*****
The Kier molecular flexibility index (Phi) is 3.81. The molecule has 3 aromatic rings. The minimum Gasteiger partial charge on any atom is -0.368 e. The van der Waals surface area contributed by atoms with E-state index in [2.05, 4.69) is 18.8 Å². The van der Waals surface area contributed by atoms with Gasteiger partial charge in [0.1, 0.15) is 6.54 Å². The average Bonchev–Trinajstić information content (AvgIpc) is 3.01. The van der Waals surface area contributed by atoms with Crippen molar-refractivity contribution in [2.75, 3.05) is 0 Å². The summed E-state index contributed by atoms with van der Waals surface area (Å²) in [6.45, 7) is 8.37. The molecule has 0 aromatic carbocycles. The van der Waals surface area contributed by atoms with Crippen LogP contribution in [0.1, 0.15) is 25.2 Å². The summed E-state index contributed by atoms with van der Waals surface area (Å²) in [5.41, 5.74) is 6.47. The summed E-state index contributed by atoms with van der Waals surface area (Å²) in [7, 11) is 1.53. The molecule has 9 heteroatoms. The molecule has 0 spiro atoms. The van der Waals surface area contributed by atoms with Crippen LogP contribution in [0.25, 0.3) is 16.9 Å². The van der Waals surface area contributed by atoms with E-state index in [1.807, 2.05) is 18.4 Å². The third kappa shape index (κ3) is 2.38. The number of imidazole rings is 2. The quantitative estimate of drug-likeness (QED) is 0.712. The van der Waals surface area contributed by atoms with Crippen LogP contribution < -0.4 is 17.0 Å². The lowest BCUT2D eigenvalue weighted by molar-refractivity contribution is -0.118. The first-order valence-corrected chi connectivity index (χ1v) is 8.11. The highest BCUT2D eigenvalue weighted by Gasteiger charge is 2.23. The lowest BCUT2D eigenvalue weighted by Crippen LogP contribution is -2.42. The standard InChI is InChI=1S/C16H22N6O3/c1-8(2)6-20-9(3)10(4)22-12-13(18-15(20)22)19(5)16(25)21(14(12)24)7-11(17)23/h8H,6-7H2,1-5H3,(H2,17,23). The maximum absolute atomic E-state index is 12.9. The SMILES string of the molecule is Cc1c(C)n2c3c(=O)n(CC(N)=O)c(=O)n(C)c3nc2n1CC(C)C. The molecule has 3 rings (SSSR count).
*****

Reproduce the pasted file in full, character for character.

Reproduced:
The Kier molecular flexibility index (Phi) is 3.81. The molecule has 3 aromatic rings. The minimum Gasteiger partial charge on any atom is -0.368 e. The van der Waals surface area contributed by atoms with E-state index in [2.05, 4.69) is 18.8 Å². The van der Waals surface area contributed by atoms with Gasteiger partial charge in [0.1, 0.15) is 6.54 Å². The average Bonchev–Trinajstić information content (AvgIpc) is 3.01. The van der Waals surface area contributed by atoms with Crippen molar-refractivity contribution in [2.75, 3.05) is 0 Å². The summed E-state index contributed by atoms with van der Waals surface area (Å²) in [6.45, 7) is 8.37. The molecule has 0 aromatic carbocycles. The van der Waals surface area contributed by atoms with Crippen LogP contribution in [0.1, 0.15) is 25.2 Å². The summed E-state index contributed by atoms with van der Waals surface area (Å²) in [5.41, 5.74) is 6.47. The summed E-state index contributed by atoms with van der Waals surface area (Å²) in [7, 11) is 1.53. The molecule has 9 heteroatoms. The molecule has 0 spiro atoms. The van der Waals surface area contributed by atoms with Crippen LogP contribution in [0.25, 0.3) is 16.9 Å². The van der Waals surface area contributed by atoms with E-state index in [1.807, 2.05) is 18.4 Å². The third kappa shape index (κ3) is 2.38. The number of imidazole rings is 2. The quantitative estimate of drug-likeness (QED) is 0.712. The van der Waals surface area contributed by atoms with Crippen LogP contribution < -0.4 is 17.0 Å². The lowest BCUT2D eigenvalue weighted by molar-refractivity contribution is -0.118. The first-order valence-corrected chi connectivity index (χ1v) is 8.11. The highest BCUT2D eigenvalue weighted by Gasteiger charge is 2.23. The lowest BCUT2D eigenvalue weighted by Crippen LogP contribution is -2.42. The standard InChI is InChI=1S/C16H22N6O3/c1-8(2)6-20-9(3)10(4)22-12-13(18-15(20)22)19(5)16(25)21(14(12)24)7-11(17)23/h8H,6-7H2,1-5H3,(H2,17,23). The maximum absolute atomic E-state index is 12.9. The SMILES string of the molecule is Cc1c(C)n2c3c(=O)n(CC(N)=O)c(=O)n(C)c3nc2n1CC(C)C. The molecule has 3 rings (SSSR count).